“My hands tremble, but my heart still throbs,” the late Sen. Robert Byrd (D-W. Va.) said in the film “Body of War,” produced by former TV talk show host Phil Donahue. “I read this quote: ‘Naturally, the common people don’t want war. But after all, it is the leaders of a country who determine the policy, and it is always a simple matter to drag the people along whether it is a democracy or a fascist dictatorship, or a parliament or a communist dictatorship. The people can always be brought to the bidding of the leaders. That is easy. All you have to do is tell them they are being attacked and denounce the pacifists for lack of patriotism and exposing the country to danger. It works the same in every country.’ Hermann Goering, president of Reichstag, Nazi Parliament, 1934,” said Sen. Byrd who was one of the few senators to vote against the Iraq invasion.
“This will be a blot on the Congress and the chief executive of the United States forever, for having cast a political vote to send our men and women to war and to possible death in a country that never attacked us, a country that never invaded us, a country that did not—I say did not—then and does not now constitute a threat to my country,” he continued in an excerpt of the film broadcast on “Democracy Now!”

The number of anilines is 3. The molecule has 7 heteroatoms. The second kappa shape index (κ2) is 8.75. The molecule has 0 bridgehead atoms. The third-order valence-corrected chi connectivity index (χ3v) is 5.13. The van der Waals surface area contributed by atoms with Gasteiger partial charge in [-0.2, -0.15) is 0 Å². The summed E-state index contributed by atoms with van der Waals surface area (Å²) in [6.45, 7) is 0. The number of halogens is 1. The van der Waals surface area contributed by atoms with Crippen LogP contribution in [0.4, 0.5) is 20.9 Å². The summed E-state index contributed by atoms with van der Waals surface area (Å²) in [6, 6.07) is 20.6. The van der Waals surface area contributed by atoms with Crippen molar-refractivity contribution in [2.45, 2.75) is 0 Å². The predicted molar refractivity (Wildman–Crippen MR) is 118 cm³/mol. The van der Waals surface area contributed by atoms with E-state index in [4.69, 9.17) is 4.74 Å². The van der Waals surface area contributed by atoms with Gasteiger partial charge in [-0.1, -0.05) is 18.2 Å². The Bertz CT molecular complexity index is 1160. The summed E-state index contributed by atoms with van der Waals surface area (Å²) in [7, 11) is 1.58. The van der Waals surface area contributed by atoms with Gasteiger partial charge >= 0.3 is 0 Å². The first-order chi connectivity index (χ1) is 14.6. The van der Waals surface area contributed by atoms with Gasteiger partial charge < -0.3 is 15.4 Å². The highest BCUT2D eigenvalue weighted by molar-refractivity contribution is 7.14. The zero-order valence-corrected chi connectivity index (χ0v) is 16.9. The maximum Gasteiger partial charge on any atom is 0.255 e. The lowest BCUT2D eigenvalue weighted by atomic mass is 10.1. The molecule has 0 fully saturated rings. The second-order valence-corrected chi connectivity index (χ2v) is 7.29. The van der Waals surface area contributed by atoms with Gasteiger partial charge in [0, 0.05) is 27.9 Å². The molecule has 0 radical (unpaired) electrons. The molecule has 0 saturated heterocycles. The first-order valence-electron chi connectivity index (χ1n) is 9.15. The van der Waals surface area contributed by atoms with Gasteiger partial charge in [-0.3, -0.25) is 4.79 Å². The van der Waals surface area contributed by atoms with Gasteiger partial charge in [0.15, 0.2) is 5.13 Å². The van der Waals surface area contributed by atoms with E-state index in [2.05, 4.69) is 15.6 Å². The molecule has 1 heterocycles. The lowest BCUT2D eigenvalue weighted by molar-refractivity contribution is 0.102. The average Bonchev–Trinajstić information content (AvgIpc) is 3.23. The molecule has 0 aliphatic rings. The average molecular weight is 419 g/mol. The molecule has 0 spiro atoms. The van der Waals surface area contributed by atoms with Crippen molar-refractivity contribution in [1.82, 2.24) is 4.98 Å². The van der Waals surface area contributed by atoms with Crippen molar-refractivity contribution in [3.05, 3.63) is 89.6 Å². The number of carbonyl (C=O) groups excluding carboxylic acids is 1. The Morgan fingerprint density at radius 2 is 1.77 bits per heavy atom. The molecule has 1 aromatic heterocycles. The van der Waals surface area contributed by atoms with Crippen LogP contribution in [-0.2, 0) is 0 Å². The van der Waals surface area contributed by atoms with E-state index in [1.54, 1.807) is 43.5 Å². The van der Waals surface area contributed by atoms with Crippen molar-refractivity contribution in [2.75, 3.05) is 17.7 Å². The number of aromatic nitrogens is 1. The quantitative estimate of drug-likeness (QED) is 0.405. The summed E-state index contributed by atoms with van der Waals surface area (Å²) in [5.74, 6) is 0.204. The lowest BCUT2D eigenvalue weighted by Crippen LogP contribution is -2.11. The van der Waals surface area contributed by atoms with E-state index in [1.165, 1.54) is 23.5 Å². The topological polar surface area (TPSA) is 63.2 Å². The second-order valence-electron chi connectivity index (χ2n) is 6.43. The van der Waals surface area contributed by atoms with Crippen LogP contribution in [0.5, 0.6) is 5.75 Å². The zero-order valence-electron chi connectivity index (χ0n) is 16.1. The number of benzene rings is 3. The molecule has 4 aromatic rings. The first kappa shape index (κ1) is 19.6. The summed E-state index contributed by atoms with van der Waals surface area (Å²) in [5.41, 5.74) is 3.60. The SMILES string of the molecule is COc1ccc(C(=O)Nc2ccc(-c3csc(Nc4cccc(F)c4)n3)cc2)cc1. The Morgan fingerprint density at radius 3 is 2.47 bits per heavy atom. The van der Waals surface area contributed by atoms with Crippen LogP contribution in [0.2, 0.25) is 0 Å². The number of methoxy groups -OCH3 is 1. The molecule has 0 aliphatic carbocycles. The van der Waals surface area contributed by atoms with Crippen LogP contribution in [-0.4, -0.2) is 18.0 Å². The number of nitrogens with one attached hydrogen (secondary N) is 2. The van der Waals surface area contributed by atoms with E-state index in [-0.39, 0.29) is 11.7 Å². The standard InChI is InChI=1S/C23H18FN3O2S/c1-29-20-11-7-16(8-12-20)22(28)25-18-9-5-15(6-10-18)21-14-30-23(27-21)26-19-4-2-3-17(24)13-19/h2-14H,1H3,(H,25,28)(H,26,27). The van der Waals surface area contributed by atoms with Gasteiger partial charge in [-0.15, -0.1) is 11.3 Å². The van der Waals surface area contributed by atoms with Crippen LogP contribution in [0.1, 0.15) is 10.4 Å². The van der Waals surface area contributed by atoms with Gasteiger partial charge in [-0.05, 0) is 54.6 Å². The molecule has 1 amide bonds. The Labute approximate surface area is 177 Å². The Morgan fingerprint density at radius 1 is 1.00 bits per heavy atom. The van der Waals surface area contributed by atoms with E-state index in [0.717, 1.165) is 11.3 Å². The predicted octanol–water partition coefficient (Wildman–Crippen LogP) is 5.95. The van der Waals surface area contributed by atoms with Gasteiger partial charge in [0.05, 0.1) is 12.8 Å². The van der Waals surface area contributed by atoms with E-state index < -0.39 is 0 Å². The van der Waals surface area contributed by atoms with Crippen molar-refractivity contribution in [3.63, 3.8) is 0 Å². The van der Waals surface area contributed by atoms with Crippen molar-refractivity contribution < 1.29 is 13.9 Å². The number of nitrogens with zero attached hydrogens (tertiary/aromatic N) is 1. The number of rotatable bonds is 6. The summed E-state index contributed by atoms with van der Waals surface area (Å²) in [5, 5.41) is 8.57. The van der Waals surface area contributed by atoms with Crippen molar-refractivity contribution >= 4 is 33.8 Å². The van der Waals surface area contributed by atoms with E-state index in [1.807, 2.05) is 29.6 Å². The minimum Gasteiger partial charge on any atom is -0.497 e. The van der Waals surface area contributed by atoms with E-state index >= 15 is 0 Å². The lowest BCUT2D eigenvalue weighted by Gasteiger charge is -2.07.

“I’ve been in this Senate now—I’m in my 48th year. I have cast over 17,000 roll call votes—in this 48 years. And that was the most important vote I have ever cast. I stood, and 22 other senators stood with me: no, we will not turn this power to declare war, which the Constitution says Congress shall have the power to declare war, Article I, Section 8. So that was no problem to me. I stood by the Constitution. I’m proud of it. And there were 23 of us. The immortal 23, I often refer to it in that way.”